Category Archives: Vegan

Tea is for serving with love: Try some from Green Box Boutique

Good tea, like good chocolate, is a meditative experience, a focal point for conscious choices.

A Japanese tea ceremony “is a choreographic ritual of preparing and serving Japanese green tea, called Matcha, together with traditional Japanese sweets to balance with the bitter taste of the tea. Preparing tea in this ceremony means pouring all one’s attention into the predefined movements. The whole process is not about drinking tea, but is about aesthetics, preparing a bowl of tea from one’s heart. The host of the ceremony always considers the guests with every movement and gesture.”

A simple set of ritual movements focused on serving others from the heart, and tea is at the center of that ceremony. What is it about tea that makes it worthy of this premium position?

Tea production begins in faraway fields in China, India, Sri Lanka, Japan, and Indonesia, where 85-90 percent of our tea originates. Generally, the U.S. doesn’t offer the right climate for tea production, but there are tea plantations in two states, South Carolina and Hawaii. The world produces 3 million tons of tea each year in 3000 varieties — yet all tea comes from just one plant: “All true tea comes from the leaves of an evergreen shrub, Camellia sinensis, a relative of the ornamental camellia plant (Camellia japonica) that is grown for its beautiful flowers. There are two main species: One variety, called Thea sinensis, is native to China, while the other, Thea assamica, hails from India.”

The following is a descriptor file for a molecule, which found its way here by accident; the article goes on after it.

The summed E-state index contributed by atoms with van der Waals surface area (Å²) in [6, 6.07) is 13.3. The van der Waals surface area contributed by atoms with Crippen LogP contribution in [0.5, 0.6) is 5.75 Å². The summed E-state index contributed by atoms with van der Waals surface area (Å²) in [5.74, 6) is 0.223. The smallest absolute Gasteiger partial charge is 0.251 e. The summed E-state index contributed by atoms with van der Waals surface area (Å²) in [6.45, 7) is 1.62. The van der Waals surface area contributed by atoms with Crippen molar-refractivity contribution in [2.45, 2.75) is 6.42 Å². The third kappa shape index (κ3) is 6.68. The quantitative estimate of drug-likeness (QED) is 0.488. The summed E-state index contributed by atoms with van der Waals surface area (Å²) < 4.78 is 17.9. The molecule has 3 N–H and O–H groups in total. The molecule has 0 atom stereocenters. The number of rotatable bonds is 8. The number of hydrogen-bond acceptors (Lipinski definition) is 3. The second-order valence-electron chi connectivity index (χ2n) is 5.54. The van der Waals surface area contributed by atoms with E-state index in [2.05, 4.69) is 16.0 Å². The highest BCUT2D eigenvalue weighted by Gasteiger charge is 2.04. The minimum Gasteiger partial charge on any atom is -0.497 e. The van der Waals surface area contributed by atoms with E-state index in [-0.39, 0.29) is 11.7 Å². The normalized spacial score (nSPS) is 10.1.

Picking the tea leaves is a painstaking process. Many growers believe that machine picking lets too many older and less desirable leaves into the mix, which produce a lesser quality of tea. Instead workers move through the fields picking the top two tiers of young leaves and the unopened buds, passing through the fields every 7-10 days as new leaves continue to grow in at the top of the plant.

Leaves are first “withered”, or wilted, by drying on racks for 10-24 hours so they become soft and pliable. Tea is black, green, oolong or white depending on when the leaves are crushed after withering and how long the crushed leaves are exposed to the air (oxidizing or fermenting). Black tea ferments the longest (3-4 hours), then oolong (1-2 hours), then green tea (oxidation is prevented by heating the leaves immediately after withering). White tea is from the unopened buds of the tea plant.

Teas are graded. “Generally, the smaller the leaf size, the faster the tea brews, giving the final product a darker shade and a more intense flavor. The larger, whole leaves offer a smoother flavor and a lighter-colored brew.”

Finally, manufacturers blend teas to keep the taste consistent and the price stable. They send specialized buyers to hundreds of tea estates to sample the teas and select those tea leaves that will work best with their brand.

Why buy organic tea?

There is one very important reason to buy organic teas: tea leaves are never rinsed after picking! This means if there are chemical fertilizer or pesticide residues on the plant, they end up in your tea. To avoid drinking a toxic brew, and to truly serve others with love, stick to organic teas.

Yes, most tea comes from outside the U.S., but that doesn’t mean it’s not up to the same standard you would expect from an organic label in the U.S.: “USDA certified tea is held to the same standards regardless of where it is grown around the world. In order for a farm to become certified organic (whether in the United States or abroad), the farm must undergo a strict certification process that includes ensuring farming methods meet USDA’s organic standards, documenting soil and water tests, and providing a production plan.”

Why buy Fair Trade tea?

The organic label signifies the purity of the ingredients, the soil in which plants were grown, the water, and an absence of toxic fertilizers and pesticides. The Fair Trade label applies to the workers and their communities. It assures that workers are paid fair wages and treated well and that the communities from which they come receive benefits from the operation.

Products can be both organic and Fair Trade.

The bag…